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(Natural News) Sarah Beuckmann of Glasgow, Scotland, felt a tingling sensation in her legs and noticed a rash flaring up around her ankles a week after getting her first dose of AstraZeneca’s coronavirus (COVID-19) vaccine on March 18.

She also had flu-like symptoms right after the vaccination.

Beuckmann called her doctor to arrange an appointment the morning she noticed the rash, but by the afternoon her skin was already breaking out into blood-filled blisters. Blisters also appeared on her legs, hands, face, arms and bottom.

“I ended up asking my husband to take me to A&E,” said Beuckmann, referring to “accident and emergency,” the equivalent of an emergency room (ER). “When I got there, my heart rate was sitting at 160bpm, which they were very concerned about. I got put on an ECG machine.”

Doctors determine AstraZeneca’s COVID-19 vaccine triggers the rash

Medics carried out tests for HIV, herpes and other skin conditions to work out what triggered the rash, but all results came back negative. Doctors finally determined that the vaccine caused her rare reaction after carrying out two biopsies.

“Once they found that it was a reaction to the vaccine, they put me on steroids and that really seems to be helping my progress,” said Beuckmann. She had been advised by her doctor not to get the second dose of AstraZeneca’s COVID-19 vaccine because of her reaction.

Beuckmann spent 16 days at Queen Elizabeth University Hospital. She was discharged to recover at home. The 34-year-old mother of one is currently wheelchair-bound due to the bandages on her legs and blisters on the soles of her feet. She may need physiotherapy to help strengthen her leg muscles.

“They are starting to heal and they’re looking a lot better than they were but as the blisters started to get worse, they all sort of merged together,” she said. “I didn’t know what was going on.”

With the blisters merging, her legs have looked like a pair of “giant blisters.” Beuckmann admitted that at one point she feared her legs might have to be amputated.

Dermatologist agrees COVID-19 vaccine causes the blisters

Dr. Emma Wedgeworth, a consultant dermatologist and spokeswoman at the British Skin Foundation, agreed that Beuckmann had likely suffered a reaction to the vaccine.

“Vaccines are designed to activate the immune system. Occasionally people will have quite dramatic activation of their immune systems which, as happened in this case, can manifest in their skin” Wedgeworth told MailOnline. “This poor lady had a very severe reaction, which thankfully is extremely rare.”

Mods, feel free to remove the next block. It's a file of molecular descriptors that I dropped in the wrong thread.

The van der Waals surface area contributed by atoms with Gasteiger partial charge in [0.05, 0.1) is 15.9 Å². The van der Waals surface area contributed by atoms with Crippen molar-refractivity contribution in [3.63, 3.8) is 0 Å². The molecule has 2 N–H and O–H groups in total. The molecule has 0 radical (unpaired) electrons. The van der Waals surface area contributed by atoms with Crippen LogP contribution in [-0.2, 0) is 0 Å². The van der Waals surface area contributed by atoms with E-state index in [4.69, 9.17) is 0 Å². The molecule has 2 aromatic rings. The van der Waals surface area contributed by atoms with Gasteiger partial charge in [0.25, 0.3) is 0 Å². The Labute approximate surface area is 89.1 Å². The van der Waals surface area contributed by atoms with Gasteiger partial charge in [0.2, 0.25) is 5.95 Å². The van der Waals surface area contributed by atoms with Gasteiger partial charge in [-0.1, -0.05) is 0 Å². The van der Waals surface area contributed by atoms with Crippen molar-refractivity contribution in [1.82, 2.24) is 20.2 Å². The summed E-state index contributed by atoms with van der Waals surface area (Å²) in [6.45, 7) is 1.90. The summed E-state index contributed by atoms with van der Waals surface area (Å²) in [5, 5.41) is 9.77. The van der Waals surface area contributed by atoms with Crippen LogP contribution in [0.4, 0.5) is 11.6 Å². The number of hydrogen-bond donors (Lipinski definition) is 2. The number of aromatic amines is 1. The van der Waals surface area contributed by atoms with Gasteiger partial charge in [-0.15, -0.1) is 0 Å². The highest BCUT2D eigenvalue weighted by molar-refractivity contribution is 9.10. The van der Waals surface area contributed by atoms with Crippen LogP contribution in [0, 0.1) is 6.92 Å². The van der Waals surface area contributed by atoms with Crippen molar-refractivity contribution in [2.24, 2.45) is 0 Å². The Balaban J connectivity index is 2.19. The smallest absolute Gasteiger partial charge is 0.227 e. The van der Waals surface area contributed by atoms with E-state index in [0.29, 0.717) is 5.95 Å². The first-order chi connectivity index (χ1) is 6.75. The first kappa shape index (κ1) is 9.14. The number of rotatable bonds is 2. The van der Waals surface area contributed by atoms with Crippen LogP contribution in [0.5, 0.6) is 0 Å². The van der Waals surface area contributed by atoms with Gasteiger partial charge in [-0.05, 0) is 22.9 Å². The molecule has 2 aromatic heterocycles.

It is not clear why Beuckmann, who works in retail, was invited for a vaccine. Scotland’s vaccine rollout was focused on people over the age of 50 when she got vaccinated, although vaccines are available to those who are considered at risk from the virus, or live with someone considered vulnerable.

At least 20 million Briton have had AstraZeneca’s COVID-19 vaccine, which drug regulators say causes a rash in one percent of cases. They say rashes caused by the jab tend to go away within a week.

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Trojan labs? Chinese biotech company offers to build COVID testing labs in six states

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In 2012, BGI acquired Complete Genomics, a DNA sequencing company and equipment maker. The funds for the $117.6 million purchase were raised from Chinese venture capitals. The company has expanded its footprint globally. According to its website, BGI conducts business in more than 100 countries and areas and has 11 offices and labs in the U.S.

People are concerned about China’s access to American DNA data

Some said that with Complete Genomics providing an American base, BGI would have access to more DNA samples from Americans, helping it compile a huge database of genetic information. Some also worried about the protection of the genetic information’s privacy.

According to a 2019 report from the U.S.–China Economic and Security Review Commission (USCC), BGI “has formed numerous partnerships with U.S. healthcare providers and research organizations to provide large-scale genetic sequencing to support medical research efforts,”

There are three main reasons why many people in the biotech community and government have expressed concerns about China’s access to American DNA data.

In the “60 Minutes” interview, Evanina discussed the very likely scenario in which Chinese companies would be able to micro-target American individuals and offer customized preventative solutions based on their DNA.

Evanina asked: “Do we want to have another nation systematically eliminate our healthcare services? Are we okay with that as a nation?”

The second concern is that China may use DNA to track and attack American individuals. As the USCC report states: “China could target vulnerabilities in specific individuals brought to light by genomic data or health records. Individuals targeted in such attacks would likely be strategically identified persons, such as diplomats, politicians, high-ranking federal officials or military leadership.”

The third concern is that China may devise bioweapons to target non-Asians. Steven Mosher, president of the Population Research Institute, discussed it in his article “What Will China Do With Your DNA?” published by The Epoch Times in March 2019.

He wrote: “We know that the Asian genome is genetically distinct from the Caucasian and African in many ways. … Would it be possible to bioengineer a very virulent version of, say, smallpox, that was easily transmitted, fatal to other races, but to which the Chinese enjoyed a natural immunity? … Given our present ability to manipulate genomes, if such a bio-weapon can be imagined, it can probably – given enough time and resources – be realized.”

An article from Technocracy said: “China’s aggressive collection of American DNA should be doubly alarming because it can only spell one ultimate outcome: biowarfare. That is, genetically engineering viruses or other diseases that will be selectively harmful to U.S. populations.”